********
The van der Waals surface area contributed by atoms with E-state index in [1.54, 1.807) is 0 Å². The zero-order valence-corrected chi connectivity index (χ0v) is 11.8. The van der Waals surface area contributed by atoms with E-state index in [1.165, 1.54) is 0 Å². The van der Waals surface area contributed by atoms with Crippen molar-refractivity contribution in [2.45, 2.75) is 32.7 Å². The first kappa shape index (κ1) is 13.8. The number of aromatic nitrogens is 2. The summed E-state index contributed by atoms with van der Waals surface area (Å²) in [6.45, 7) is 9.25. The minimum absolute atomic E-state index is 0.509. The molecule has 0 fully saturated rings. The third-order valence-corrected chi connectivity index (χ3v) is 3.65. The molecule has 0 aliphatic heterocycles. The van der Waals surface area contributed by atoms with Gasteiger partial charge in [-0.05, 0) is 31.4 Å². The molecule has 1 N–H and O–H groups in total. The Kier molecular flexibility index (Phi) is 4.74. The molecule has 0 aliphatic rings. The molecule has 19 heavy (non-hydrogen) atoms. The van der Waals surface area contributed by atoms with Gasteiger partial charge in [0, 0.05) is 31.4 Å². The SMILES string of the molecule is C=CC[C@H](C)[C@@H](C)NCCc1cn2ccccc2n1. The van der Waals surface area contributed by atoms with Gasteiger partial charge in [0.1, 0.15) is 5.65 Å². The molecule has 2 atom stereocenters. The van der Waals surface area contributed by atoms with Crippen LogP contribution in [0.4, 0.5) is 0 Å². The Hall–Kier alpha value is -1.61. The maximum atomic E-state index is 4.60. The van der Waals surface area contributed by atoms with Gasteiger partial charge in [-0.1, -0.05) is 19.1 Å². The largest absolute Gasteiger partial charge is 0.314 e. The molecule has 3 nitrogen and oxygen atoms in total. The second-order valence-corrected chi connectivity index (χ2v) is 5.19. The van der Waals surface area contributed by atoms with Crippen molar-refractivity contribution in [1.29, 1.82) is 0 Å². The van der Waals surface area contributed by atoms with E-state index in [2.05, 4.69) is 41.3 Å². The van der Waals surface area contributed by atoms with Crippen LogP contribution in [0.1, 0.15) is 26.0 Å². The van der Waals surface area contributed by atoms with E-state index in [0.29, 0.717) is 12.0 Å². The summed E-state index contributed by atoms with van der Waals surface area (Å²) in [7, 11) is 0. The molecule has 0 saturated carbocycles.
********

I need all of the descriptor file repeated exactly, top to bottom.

The van der Waals surface area contributed by atoms with E-state index in [1.54, 1.807) is 0 Å². The zero-order valence-corrected chi connectivity index (χ0v) is 11.8. The van der Waals surface area contributed by atoms with E-state index in [1.165, 1.54) is 0 Å². The van der Waals surface area contributed by atoms with Crippen molar-refractivity contribution in [2.45, 2.75) is 32.7 Å². The first kappa shape index (κ1) is 13.8. The number of aromatic nitrogens is 2. The summed E-state index contributed by atoms with van der Waals surface area (Å²) in [6.45, 7) is 9.25. The minimum absolute atomic E-state index is 0.509. The molecule has 0 fully saturated rings. The third-order valence-corrected chi connectivity index (χ3v) is 3.65. The molecule has 0 aliphatic heterocycles. The van der Waals surface area contributed by atoms with Gasteiger partial charge in [-0.05, 0) is 31.4 Å². The molecule has 1 N–H and O–H groups in total. The Kier molecular flexibility index (Phi) is 4.74. The molecule has 0 aliphatic rings. The molecule has 19 heavy (non-hydrogen) atoms. The van der Waals surface area contributed by atoms with Gasteiger partial charge in [0, 0.05) is 31.4 Å². The SMILES string of the molecule is C=CC[C@H](C)[C@@H](C)NCCc1cn2ccccc2n1. The van der Waals surface area contributed by atoms with Gasteiger partial charge in [0.1, 0.15) is 5.65 Å². The molecule has 2 atom stereocenters. The van der Waals surface area contributed by atoms with Crippen LogP contribution in [0.4, 0.5) is 0 Å². The Hall–Kier alpha value is -1.61. The maximum atomic E-state index is 4.60. The van der Waals surface area contributed by atoms with Gasteiger partial charge in [-0.1, -0.05) is 19.1 Å². The largest absolute Gasteiger partial charge is 0.314 e. The molecule has 3 nitrogen and oxygen atoms in total. The second-order valence-corrected chi connectivity index (χ2v) is 5.19. The van der Waals surface area contributed by atoms with Crippen molar-refractivity contribution in [1.29, 1.82) is 0 Å². The van der Waals surface area contributed by atoms with E-state index in [2.05, 4.69) is 41.3 Å². The van der Waals surface area contributed by atoms with Crippen LogP contribution in [0.1, 0.15) is 26.0 Å². The van der Waals surface area contributed by atoms with E-state index in [0.29, 0.717) is 12.0 Å². The summed E-state index contributed by atoms with van der Waals surface area (Å²) in [7, 11) is 0. The molecule has 0 saturated carbocycles.